Monday, February 20, 2012

Apostrophes are easy: a three-minute lesson

You wouldn't know it from reading blog comments or grocery store signs, but you know what? Using apostrophes correctly is really, really easy. Here's a three-minute lesson that will turn you into an apostrophe expert for life.

Rule 1. Never use an apostrophe to make a word plural. Never! No exceptions. Not even if the word ends in a vowel. The plural of apostrophe is apostrophes. The plural of 1920 is 1920s. The plural of LCD is LCDs. The plural of do is dos. Really.
   Corollary: Do use an apostrophe to make a single letter of the alphabet plural. Example: There are two p's, four i's, and four s's in Mississippi.
  No to words, yes to letters.

Rule 2. Use an apostrophe to replace the missing letter(s) in contractions. Most of us don't have too much trouble with this one. We know how to spell words like I'll, he'd, can't, shouldn't, it's (meaning it is).
   Put Rule 1 with Rule 2, and you become one of the few people in the United States who know how to spell dos and don'ts.

Rule 3. Use an apostrophe to make a noun possessive. Put it immediately after the noun that tells who is doing the possessing. (If you're not sure, just turn the phrase around and you'll instantly see where the apostrophe goes.) Examples:
  • the boy's dog = the dog that belongs to the boy
  • the boys' dog = the dog that belongs to the boys
  • the Smiths' house = the house that belongs to the Smiths
  • the smith's house = the house that belongs to the smith (would he be a blacksmith, perhaps?)
  • the woman's room = the room belonging to the woman
  • the women's room = the room intended for women (since the word womens doesn't exist, there is no reason to put the apostrophe anywhere else)
  • the newspaper's reputation = the reputation of the newspaper
  • the newspapers' reputation = the reputation of the newspapers
   Corollary: Never use an apostrophe to make a pronoun possessive. Not even if the pronoun is it. Examples:
  • his dog = the dog that belongs to him
  • their house = the house that belongs to them
  • her room = the room that belongs to her
  • its reputation = the reputation that belongs to it
OK, you're an apostrophe expert now. How hard was that?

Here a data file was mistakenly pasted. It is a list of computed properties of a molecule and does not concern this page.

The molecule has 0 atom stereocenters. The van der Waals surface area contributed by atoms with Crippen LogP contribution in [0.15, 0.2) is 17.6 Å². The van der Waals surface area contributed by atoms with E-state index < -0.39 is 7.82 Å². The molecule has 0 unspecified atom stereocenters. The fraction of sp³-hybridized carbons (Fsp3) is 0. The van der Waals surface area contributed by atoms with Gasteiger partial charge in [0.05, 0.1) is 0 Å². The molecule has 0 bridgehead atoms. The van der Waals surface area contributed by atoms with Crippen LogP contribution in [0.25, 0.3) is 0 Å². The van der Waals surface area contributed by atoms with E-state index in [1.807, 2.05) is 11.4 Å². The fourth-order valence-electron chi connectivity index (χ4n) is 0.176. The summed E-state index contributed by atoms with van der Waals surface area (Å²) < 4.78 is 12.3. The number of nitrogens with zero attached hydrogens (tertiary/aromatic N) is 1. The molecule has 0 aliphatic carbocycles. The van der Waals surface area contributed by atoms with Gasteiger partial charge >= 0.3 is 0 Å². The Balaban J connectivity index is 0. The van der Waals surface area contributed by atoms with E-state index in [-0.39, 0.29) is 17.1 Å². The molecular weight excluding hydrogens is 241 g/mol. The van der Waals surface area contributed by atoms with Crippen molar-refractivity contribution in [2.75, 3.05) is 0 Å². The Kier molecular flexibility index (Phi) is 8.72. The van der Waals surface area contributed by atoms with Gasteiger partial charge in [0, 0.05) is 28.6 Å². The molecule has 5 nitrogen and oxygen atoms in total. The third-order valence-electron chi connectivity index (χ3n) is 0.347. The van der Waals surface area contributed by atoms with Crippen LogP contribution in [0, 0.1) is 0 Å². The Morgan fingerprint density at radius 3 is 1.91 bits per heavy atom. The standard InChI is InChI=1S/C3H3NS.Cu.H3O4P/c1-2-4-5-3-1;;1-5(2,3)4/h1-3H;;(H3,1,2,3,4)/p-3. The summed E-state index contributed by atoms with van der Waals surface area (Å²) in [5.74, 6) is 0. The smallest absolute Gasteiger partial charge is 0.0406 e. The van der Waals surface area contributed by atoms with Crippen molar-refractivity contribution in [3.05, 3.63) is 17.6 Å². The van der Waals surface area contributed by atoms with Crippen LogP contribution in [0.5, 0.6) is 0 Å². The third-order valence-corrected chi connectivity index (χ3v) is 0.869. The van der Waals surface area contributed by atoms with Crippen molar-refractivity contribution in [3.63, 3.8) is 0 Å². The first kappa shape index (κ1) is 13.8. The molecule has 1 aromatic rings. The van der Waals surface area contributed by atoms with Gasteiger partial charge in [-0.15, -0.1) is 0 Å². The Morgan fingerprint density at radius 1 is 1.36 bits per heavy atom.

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If you want to debate the fine points, you can always discuss what to do with words that end in s or z. Is it Jesus' name or Jesus's name? Thomas' car or Thomas's car? Style books differ. But notice that the apostrophe still follows Rule 3 above: it still comes immediately after the noun that describes who owns the name (Jesus) or the car (Thomas).

4 comments:

Randy Limbird said...

All the above I understand and use. The area that troubles me is how to use the possessive after a non-plural noun that ends with s. Jesus's life or Jesus' life? Charles' business or Charles' business? The mistress's name or the the mistress' name? I think the standard position was to use 's in almost all cases, but I don't see the compelling reason for that rule versus the alternative of just using the apostrophe.

LaVonne Neff said...

Good question, Randy. Style manuals differ, though they are coming around to using 's in nearly all cases. Easiest way to decide: let pronunciation be your guide. People generally say Charles's and mistress's, but in Jesus' name is still more common than in Jesus's name.

Thomas said...

How do you refer to more than one person with a last name ending in s. Would the Jones family be the Joneses or the Jones'?

LaVonne Neff said...

Thomas, if the noun is not possessive, it's the Joneses ("the Joneses live in a big house" - see Rule 1 above). If the noun is possessive, it's the Jones's ("here we are at the Jones's [house]" - see Rule 3). It can be confusing, since we often leave out the word "house" and thus may not realize that the Joneses have become possessive. If in doubt, try inserting "house" and see if your sentence still makes sense.